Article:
Spotlighting the Other CO2 Problem

student-researcher Julia McMahon ’15 (left) performs research at Friday Harbor Labs.

Associate Professor of Biology Tony Pires received a $248,040 NSF grant to study the effects of ocean acidification. Above, student-researcher Julia McMahon ’15 (left) performs research at Friday Harbor Laboratories with Helene Tiley, daughter of Holly McLaughlin Tiley ’84. Photo courtesy of Pires.

A $248,040 NSF Grant Funds Research on Ocean Acidification

by MaryAlice Bitts-Jackson

It’s been called “the other carbon-dioxide (CO2) problem.” And while it may not get as many headlines as global warming, it, too, is an area of considerable concern.

Ocean acidification (OA)—the chemical changes that occur when carbon emissions are absorbed into the ocean—alters oceanic ecosystems and affects growth, reproduction and development in a variety of marine organisms. With oceanic CO2 levels up significantly since the Industrial Revolution and increased OA expected in the near future, it’s a front-burner area of research.

Associate Professor of Biology Tony Pires is among those on the case. He recently garnered a $248,040 National Science Foundation (NSF) grant to study how OA affects a key marine species, both immediately and long-term. The project is funded through July 2017.

Pires and a colleague at Tufts University will work side-by-side with student-researchers at Dickinson and Tufts throughout the academic year, and they will collaborate during the summers at the University of Washington’s Friday Harbor Laboratories (FHL), a leading marine-research facility.

The work draws on Pires’ previous research on the slipper limpet, a marine snail native to the eastern U.S. that has been introduced in the Pacific Northwest and Europe. He says it’s an ideal test subject because it’s well-studied and its larvae are relatively large and easily cultured, allowing researchers to use a wide variety of experimental approaches. And as an invasive species outside its native range, it plays an important role in ecosystems that are responding to climate change.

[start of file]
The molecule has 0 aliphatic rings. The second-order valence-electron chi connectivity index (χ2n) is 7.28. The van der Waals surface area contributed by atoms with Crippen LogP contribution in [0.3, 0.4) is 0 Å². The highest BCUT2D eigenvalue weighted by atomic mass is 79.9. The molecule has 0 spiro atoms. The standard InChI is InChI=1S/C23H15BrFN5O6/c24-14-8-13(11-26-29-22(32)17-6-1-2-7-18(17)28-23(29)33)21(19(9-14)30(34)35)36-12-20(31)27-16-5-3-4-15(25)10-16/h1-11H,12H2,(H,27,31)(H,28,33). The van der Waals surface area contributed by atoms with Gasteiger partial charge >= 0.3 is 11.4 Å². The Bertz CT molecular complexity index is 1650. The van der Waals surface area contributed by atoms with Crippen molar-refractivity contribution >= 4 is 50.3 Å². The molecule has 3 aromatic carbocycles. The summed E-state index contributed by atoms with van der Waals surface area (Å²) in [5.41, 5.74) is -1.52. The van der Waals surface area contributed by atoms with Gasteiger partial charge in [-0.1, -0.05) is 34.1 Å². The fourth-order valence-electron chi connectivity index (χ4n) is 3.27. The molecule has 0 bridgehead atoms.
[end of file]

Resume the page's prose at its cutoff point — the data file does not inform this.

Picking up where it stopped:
Pires’ student-faculty research team is cultivating thousands of slipper-limpet larvae, tracking their development as they grow and metamorphose into the adult form. Their work thus far reveals that even brief exposure of larvae to acidified conditions can impact their growth at a later stage of development.

Pires learned about the NSF grant during the summer, while performing Center for Sustainability Education-funded pilot research at the FHL labs with biology major Julia McMahon ’15. McMahon, whose summer internship was supported by Dickinson’s NSF-STEP grant program and the University of Washington, plans to continue her research this year. She and Pires will present results at a national conference in January, and they expect to co-publish in a professional journal in the spring.

“Julia is involved in every stage of the project, from literature search to experimental design, to culture of organisms and collection, analysis and reporting of results,” says Pires.

“I’ve already learned so many things that made me love research even more than I already did,” adds McMahon, who also studied Central Pennsylvania’s snapping-turtle population with Associate Professor of Biology Scott Boback. “It’s an amazing experience, and it really helped convince me that I want to pursue a research career.”

Read more about recently funded research, including Associate Professor of Biology Tom Arnold’s study of ocean acidification in Brisbane, Australia.

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Published August 28, 2014